This post is going to focus on Deerfield Embroidery. The inspiration is a table mat stitched by Marjorie Gilby that Stewart Bath has photographed.
Where is Deerfield?
Deerfield embroidery is based on Crewel Work. It evolved in a small town in Massachusetts which you can see on a map here.
It’s a very picturesque New England town
What’s the story of Deerfield embroidery?
In 1898 two women Margaret Christine Whiting and Ellen Miller founded the Deerfield Society of Blue and White Needlework.
They had found some very moth-eaten and threadbare pieces of 18th century Jacobean embroidery that had been stitched locally in New England. They wanted to replicate them so that the history and beauty of these pieces wouldn’t be lost.
At the time Crewel work was out of fashion so they had to research the materials and stitches needed to reproduce these earlier pieces. The development of Deerfield embroidery was influenced by the following practical realities:
- the 18th century Crewel work designs had already been adapted by New England needlewomen so that they used less thread and materials.
- the aniline dyes that were in general use after the Civil War proved to be unsuitable for dyeing embroidery thread. Most of the colours were too harsh and faded quickly when exposed to the sun
- moth attack on textiles was a reality of daily life and therefore wool threads and materials could not be used. This forced a move to flax and linen.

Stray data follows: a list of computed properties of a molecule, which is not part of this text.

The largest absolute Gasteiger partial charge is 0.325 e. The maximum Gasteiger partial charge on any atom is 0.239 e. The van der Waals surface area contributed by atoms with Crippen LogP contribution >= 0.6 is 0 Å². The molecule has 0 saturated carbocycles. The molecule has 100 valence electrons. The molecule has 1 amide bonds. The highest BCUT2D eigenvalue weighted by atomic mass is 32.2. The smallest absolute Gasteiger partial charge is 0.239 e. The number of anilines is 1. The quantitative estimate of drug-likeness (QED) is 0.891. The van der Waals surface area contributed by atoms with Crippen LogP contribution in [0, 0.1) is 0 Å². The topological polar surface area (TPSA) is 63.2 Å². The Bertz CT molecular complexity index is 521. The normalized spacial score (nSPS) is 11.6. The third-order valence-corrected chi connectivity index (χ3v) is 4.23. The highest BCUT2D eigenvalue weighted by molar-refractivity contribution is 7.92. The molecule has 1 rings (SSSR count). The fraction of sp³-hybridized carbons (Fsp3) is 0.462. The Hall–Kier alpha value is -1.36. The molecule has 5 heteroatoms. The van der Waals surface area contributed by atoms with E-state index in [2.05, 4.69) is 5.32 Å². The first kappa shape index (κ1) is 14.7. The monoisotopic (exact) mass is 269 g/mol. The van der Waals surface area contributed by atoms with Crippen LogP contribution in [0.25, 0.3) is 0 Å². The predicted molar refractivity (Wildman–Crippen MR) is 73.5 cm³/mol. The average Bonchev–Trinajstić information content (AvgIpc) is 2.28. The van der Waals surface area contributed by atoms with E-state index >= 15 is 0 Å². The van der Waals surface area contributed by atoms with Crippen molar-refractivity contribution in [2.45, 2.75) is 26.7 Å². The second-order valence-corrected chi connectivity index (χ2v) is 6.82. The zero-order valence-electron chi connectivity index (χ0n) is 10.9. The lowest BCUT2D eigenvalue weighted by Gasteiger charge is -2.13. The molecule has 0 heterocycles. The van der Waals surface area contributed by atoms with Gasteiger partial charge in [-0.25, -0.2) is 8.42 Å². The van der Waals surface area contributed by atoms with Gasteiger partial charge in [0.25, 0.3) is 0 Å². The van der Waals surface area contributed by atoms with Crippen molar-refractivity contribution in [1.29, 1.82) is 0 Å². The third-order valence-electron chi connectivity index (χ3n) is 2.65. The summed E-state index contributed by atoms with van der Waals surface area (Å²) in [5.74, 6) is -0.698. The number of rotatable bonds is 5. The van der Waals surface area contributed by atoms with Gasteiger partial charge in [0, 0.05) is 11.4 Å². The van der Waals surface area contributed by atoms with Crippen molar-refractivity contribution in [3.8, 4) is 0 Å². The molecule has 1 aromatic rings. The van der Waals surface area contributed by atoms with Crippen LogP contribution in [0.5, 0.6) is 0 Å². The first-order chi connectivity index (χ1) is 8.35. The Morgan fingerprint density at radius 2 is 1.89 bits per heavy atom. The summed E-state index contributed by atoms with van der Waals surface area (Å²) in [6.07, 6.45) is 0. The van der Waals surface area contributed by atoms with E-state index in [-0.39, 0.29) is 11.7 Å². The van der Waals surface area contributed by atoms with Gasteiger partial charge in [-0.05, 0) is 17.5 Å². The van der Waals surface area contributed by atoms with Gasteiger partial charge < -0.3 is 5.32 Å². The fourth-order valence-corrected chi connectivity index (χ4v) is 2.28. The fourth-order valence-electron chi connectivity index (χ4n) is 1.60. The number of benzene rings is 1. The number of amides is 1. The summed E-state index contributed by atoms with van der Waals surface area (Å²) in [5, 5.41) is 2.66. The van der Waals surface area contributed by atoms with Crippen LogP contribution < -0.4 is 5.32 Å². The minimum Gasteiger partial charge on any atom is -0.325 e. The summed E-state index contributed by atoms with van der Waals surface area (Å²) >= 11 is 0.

As a result the earliest embroideries produced by the Society were stitched with blue and white linen threads and the occasional brown shades. The blue colours were based on hand dyeing with indigo and the browns from dyeing with local tree barks.
For most people Deerfield embroidery is synonymous with blue and white embroidery. But in fact over the life of the Society from 1898 to 1930 a whole range of colours was gradually introduced based on natural plant dyes – madder (reds and pinks), fustic (yellow) etc.
Stitches used in Deerfield
The stitches are those typical of Crewel work – Outline and Stem Stitch, Herringbone Stitch, Chain Stitch,Feather Stitch, Fly Stitch, Coral Stitch (called Snail Trail), Buttonhole and Blanket Stitch (called Spike Stitch), Satin Stitch, Seed Stitch, Lattice Stitch etc.
There were also some local variants of stitches:
- New England Laid Stitch (both open and closed forms) which is essentially Roumanian Stitch;
- Honeycombe Stitch which is very similar to interlocking Buttonhole Stitch but with virtually no thread carried through to the back of the fabric (one of the thread thrifty variations of classic stitches) and
- Crows Feet Stitch which is essentially three straight stitches in the pattern \|/
Marjorie’s Deerfield Table Mat
Now for the eye candy. Here are the photos of Marjorie’s mat:
Other Examples of Deerfield
There’s also this example of Deerfield stitched by Margaret Kelemen in our Crewel and Surface Stitchery Gallery:
Deerfield embroidery stitched by Margaret Kelemen
and another piece stitched for the Guild’s collection of samples of different types of embroidery. This sample was stitched by Cecilia Skene:
Deborah Love’s Wonderful Website
If you’d like to see some more exquisitely stitched Deerfield then head over to Deborah Love’s website and admire her awesome pieces of Deerfield Embroidery. Deborah is the President of the Queensland Guild.
If you want to read more of the history of this embroidery style then Deerfield Embroidery: Traditional Patterns from Colonial Massachusetts by Marjery Burnham Howe is a great read. The author was a neighbour of Margaret Whiting in the 1930s and she really evokes the social and cultural context of the Deerfield Society of Blue and White Needlework. By the way they used ‘Needlework’ and not ‘Crewel work’ because they used linen rather than wool materials and threads.
Marjorie a big thanks once again for sharing your work with us.
bye for now